For me particularly, I can’t say it for all of my Latina sisters, it wasn’t marriage and children was the expectation. It was like, “You have to get an education.” My grandma was like, “In the United States of America, education is the key to everything. You will be successful. You will be fine. You will be supported.” She didn’t want me to fall into the trap of being supported-maintained by a man and then have to suffer because I don’t know how to take care of myself. She’s had her own traumas and knew what it was like to have a man mistreat her because she couldn’t take care of herself. She’s like, “Figure out what you’re going to do, get educated, start the career, and get to work.”If you really the work that you're doing, it fulfills you and makes you feel proud of yourself. Click To Tweet
She would ask me this all the time, “What are you going to do when you grow up? How are you going to take care of yourself? What kind of work are you going to do?” I always had to have an answer. There was no shrugging my shoulders like, “I don’t know. I’ll figure it out.” “Excuse me? No, you need to have a plan.” My plan changed over time as I wanted to be a lawyer. I thought I wanted to be a news anchor and then I finally landed in business. My grandma pushed that in me. Sometimes, we don’t know when to stop. We’re constantly going, getting the next degree, getting the next promotion, doing the next thing.
I’m the same. I’ve had to stop myself. The minute I start to feel like I’m not doing enough, it’s like, “No, I’ve done enough.” It’s now about helping other people feel like they’ve done enough and being able to find balance, happiness, rest, and self-care. Even with a great important job, if you’re not happy and you’re not taking care of yourself or you’re not taking care of your family, eventually one shoe’s going to drop and you don’t want that to happen without a plan.
Is there anything else in terms of advice you can give to some of our audience in terms of, “This is what you have to do to accelerate what you are here to accomplish on the planet?” Any thoughts, any words of wisdom that you would love to give?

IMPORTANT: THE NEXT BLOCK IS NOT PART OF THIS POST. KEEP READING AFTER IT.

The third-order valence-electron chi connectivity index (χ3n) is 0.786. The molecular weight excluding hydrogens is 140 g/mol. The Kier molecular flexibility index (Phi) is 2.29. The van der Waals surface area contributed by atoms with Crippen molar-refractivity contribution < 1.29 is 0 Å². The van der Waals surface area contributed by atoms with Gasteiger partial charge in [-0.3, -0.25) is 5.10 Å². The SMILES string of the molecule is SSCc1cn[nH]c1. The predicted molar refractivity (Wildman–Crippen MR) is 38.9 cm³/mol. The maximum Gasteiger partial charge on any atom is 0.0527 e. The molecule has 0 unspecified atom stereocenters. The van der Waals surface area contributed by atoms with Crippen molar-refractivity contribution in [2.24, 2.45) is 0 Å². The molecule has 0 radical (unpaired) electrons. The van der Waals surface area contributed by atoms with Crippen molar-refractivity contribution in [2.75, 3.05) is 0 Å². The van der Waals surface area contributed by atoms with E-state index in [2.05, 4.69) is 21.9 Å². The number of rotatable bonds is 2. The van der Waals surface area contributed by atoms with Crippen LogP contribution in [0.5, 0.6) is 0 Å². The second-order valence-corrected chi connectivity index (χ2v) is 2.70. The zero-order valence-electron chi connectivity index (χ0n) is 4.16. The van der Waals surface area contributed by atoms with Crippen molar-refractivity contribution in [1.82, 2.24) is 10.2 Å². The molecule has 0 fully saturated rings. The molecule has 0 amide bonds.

Stop listening to other people unless you are asking. Part of the emotional intelligence work that people do is learning social awareness. How are you perceived by other people? How do you impact other people? I love Iyanla Vanzant’s take on this because we’re not looking for people’s opinions. Everyone has an opinion. We’re looking for their experience. How do people experience you? When they’re around you, what do they feel about themselves? When they think of you, what do they know with total certainty that they can go to you for mentorship, guidance, accountability? What do you know and then you can do for hours and lose track of time?
That would be a great way for you to get in tune with your purpose. Quiet the voice internally and connect with that inner voice that tells you like, “This is what you should be doing.” When you ask, “When you’re around me, how do you feel? When you think of me, what are some of the things that you feel I’m good at?” Out of those things, which one of those brings you the most joy? That’s a great way to get clear on what you want to do and stop thinking about the should’s. It’s so interesting and it happens everywhere. In Academia, there’s this understanding that you always have to go get this, go get that, go apply here, do the thing, and write the grant.
After a while, if what you wanted to do is create a curriculum for K-12 students and underserved communities, although the shiny bright object over here with this important job and title at this major university sounds nice, it may not be in alignment with what you want to do and what you care about. That’s why I tell people think about what your average Wednesday would look like. What do you want that to look like? Walk me through the day. When you wake up in the morning, what do you do? When you get in your car and go to work, where are you driving to? Where are you sitting? Is it remote or you’re in an office? What are you doing? Who are you talking to? Talking about what? What are you spending your time doing that you lose track of time like, “It’s 2:00, I didn’t even eat lunch. That’s how excited I was about on what I was doing?” That is your purpose.